On Fear: What Scrooge McDuck and I Have in Common

Sometimes I feel a lot like Scrooge McDuck. In lieu of swimming in a pool of gold cartoon coins, I log into my bank accounts online to pet my digital dollars.

Since I first started my consulting practice, my accounting model has been to spend less than I make. Literally, that’s the whole model. I’d look at my business checking account a couple times a month to confirm that there was still a generally increasing number of dollars. Then I’d take what my accountant calls an “owner’s draw,“ which for my purposes meant shuffling a bunch of cash into the appropriate personal account when it was time to pay the mortgage or it seemed like there was “too much” (totally arbitrary) in my business checking.

In an effort to force myself to upgrade this strategy and actually understand my business’ cash flow, I once attended a workshop at an entrepreneur’s conference called, “Know Your Numbers”. By attended, I mean I watched the first 8 minutes, my eyes glazed over, and I left to check my email in the break room.  

I wanted to write a sassy sarcastic line here, “Clearly, I’m a champion entrepreneur in this regard and have created a surefire path to long-term financial success.” But, I recognize that humor could minimize the reality that my approach is entirely cavalier and born out of fear.  

Being an entrepreneur can be a joyful, liberating experience, but there's a lot that’s terrifying. It’s scary when a client changes the date on an event or doesn’t pay on time when I was counting on the revenue this month. It’s scary when the trademark attorney calls to say that I can do exactly the same thing I’ve already been doing, but now I’m less likely to be sued. Hooray! (As I write yet another check for $1,000.) Perhaps the scariest of all is the largely unfounded fear that new clients will suddenly stop coming -- apparently a universal condition among business owners.

Do It Scared

On Friday, I was invited to deliver a conference keynote speech alongside Kathryn Childers, one of the first female United States Secret Service Agents. Through rich anecdotes about Jackie O. and the Queen of Spain, Kathryn described her experiences protecting the first family and foreign heads of state. When she talked about her success in the service, Kathryn said it wasn't that she wasn't scared -- it’s that she just did it anyway.

I felt like saying, I can relate! I’ve just hired a bookkeeper and am starting to actually use QuickBooks. That’s just like being responsible for the life and wellbeing of JFK Jr. and Caroline Kennedy, right?

Friends and family tell me that they don’t have the constitution for entrepreneurship, that it’s too scary. It’s risky and unpredictable. Let me be clear, while it’s been 4 years since I’ve had a traditional 9-5 and the associated stable paycheck, it remains pretty terrifying. Petting my Chase.com homepage in lieu of doing business forecasting was my way of shutting my eyes to the very real uncertainty that comes with entrepreneurship.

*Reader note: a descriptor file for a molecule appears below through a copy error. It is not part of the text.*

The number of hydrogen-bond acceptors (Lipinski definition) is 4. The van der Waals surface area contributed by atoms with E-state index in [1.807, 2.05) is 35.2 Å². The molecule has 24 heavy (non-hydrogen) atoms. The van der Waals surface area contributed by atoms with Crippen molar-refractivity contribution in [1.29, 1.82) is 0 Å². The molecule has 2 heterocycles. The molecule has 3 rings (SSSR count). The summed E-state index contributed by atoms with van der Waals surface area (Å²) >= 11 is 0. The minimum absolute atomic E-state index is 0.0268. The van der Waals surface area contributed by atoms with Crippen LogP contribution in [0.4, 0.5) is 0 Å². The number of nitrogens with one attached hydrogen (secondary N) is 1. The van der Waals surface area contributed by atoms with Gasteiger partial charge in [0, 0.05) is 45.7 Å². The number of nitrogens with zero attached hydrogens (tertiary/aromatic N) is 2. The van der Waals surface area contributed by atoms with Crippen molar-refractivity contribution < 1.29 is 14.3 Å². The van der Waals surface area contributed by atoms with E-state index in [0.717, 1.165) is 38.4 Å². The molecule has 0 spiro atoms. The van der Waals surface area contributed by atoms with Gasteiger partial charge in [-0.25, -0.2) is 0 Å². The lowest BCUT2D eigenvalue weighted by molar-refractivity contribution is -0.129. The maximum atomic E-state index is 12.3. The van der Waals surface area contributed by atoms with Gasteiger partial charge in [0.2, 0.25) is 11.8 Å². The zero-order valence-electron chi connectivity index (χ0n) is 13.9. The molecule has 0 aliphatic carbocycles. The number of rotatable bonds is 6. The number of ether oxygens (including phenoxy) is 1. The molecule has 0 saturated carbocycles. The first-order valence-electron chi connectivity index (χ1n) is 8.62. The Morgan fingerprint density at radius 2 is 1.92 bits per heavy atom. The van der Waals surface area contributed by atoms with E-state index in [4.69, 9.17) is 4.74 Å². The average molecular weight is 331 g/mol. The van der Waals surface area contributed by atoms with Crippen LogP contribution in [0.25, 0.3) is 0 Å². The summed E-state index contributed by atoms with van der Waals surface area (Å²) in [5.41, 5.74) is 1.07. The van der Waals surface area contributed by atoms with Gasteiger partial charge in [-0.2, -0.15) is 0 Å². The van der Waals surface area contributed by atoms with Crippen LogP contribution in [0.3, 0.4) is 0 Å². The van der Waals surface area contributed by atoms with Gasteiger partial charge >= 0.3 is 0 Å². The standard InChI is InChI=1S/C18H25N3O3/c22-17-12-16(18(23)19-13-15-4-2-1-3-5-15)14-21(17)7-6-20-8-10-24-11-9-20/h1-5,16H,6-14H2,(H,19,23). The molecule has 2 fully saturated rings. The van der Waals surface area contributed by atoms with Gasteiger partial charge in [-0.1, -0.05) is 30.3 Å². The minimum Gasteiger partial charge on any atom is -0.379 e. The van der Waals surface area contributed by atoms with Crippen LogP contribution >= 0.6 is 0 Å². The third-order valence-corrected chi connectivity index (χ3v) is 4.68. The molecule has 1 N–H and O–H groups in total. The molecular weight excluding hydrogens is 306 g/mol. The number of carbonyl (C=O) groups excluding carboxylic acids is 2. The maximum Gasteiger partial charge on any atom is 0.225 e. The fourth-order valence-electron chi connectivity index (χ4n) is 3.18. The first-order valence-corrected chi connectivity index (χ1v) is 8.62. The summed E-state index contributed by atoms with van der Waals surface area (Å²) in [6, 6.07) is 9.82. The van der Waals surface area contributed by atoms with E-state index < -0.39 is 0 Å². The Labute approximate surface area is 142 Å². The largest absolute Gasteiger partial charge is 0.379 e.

It’s not just accounting that scares me. Right now, I’m developing a major e-learning series focused on supporting y’all in negotiating everything from maternity leave to a promotion. I’m seriously excited to give more people tools to find their authentic negotiating voices. What scares me is that my personality and hands-on approach won’t translate to the online format. So much of what makes me good at my job is empathizing, really listening, and engaging the audience -- whether that’s talking someone through asking for a raise or presenting to hundreds of attorneys. While my colleague, Kate, assures me that my personality and compassion will come through, at 3am as I write in this Houston hotel room, I’m terrified. I’m doing it anyway.

Frankly, success scares me. After Friday’s keynote for the Texas Women Rainmakers, I was so fulfilled and excited by the connection I’d created with this inspiring audience that I just wanted to stand in starfish pose (pictured above), legs and arms spread wide looking up at the sky. Friday’s talk was a reminder that I’ve created a role for myself that perfectly aligns with my skills, interests, and values. I’m wonderfully fortunate to have seen the success I have already, and I was humbled Friday to have multiple women say I’m a natural public speaker and suggest I need a TED talk.

The joyful fulfillment I felt Friday was a powerful juxtaposition to the insecurity and fear that overwhelmed me after my major consulting contract ended on March 15. At my most scared and fragile, I was crying in a ball sitting on the kitchen floor because a chair was too overwhelming. There's a duality to that fear and confidence. In that moment (either that intense kitchen floor fear or Friday’s starfish confidence) I have to remind myself that this is a pinpoint in time. I’m not always going to feel like this.

I'm scared a lot of the time. This business is growing and changing rapidly. Sometimes it feels like I'm blasting off in a rocket with limited control, basically having a seizure as the engines reverberate. Other times, especially while I’m actually giving a speech, I feel totally comfortable and in my element.

Whatever this next adventure may bring -- whether it's more Scrooge McDuck moments nervously petting my bank account, or more conferences with auditoriums full of brilliant women -- I’m scared, but I’m doing it anyway.

What’s scaring you right now? Are you gonna do it anyway?

A version of this piece was originally published by Forbes